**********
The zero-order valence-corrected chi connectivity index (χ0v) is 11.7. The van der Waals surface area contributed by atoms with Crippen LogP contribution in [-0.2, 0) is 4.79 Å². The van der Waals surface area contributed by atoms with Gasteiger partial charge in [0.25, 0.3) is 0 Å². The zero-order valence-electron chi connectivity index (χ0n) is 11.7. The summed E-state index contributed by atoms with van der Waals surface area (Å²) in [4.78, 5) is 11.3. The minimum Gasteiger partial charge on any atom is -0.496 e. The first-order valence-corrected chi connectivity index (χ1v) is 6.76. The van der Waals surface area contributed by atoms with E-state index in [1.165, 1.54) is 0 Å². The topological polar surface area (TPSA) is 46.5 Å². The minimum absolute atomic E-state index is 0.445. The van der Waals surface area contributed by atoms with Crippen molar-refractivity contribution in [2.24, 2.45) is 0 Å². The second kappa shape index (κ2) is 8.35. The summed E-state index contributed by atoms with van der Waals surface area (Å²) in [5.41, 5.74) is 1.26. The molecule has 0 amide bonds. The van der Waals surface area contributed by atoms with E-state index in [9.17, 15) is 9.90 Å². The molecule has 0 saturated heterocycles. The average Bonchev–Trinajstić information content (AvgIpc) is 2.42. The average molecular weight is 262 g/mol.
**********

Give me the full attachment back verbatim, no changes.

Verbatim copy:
The zero-order valence-corrected chi connectivity index (χ0v) is 11.7. The van der Waals surface area contributed by atoms with Crippen LogP contribution in [-0.2, 0) is 4.79 Å². The van der Waals surface area contributed by atoms with Gasteiger partial charge in [0.25, 0.3) is 0 Å². The zero-order valence-electron chi connectivity index (χ0n) is 11.7. The summed E-state index contributed by atoms with van der Waals surface area (Å²) in [4.78, 5) is 11.3. The minimum Gasteiger partial charge on any atom is -0.496 e. The first-order valence-corrected chi connectivity index (χ1v) is 6.76. The van der Waals surface area contributed by atoms with E-state index in [1.165, 1.54) is 0 Å². The topological polar surface area (TPSA) is 46.5 Å². The minimum absolute atomic E-state index is 0.445. The van der Waals surface area contributed by atoms with Crippen molar-refractivity contribution in [2.24, 2.45) is 0 Å². The second kappa shape index (κ2) is 8.35. The summed E-state index contributed by atoms with van der Waals surface area (Å²) in [5.41, 5.74) is 1.26. The molecule has 0 amide bonds. The van der Waals surface area contributed by atoms with E-state index in [9.17, 15) is 9.90 Å². The molecule has 0 saturated heterocycles. The average Bonchev–Trinajstić information content (AvgIpc) is 2.42. The average molecular weight is 262 g/mol.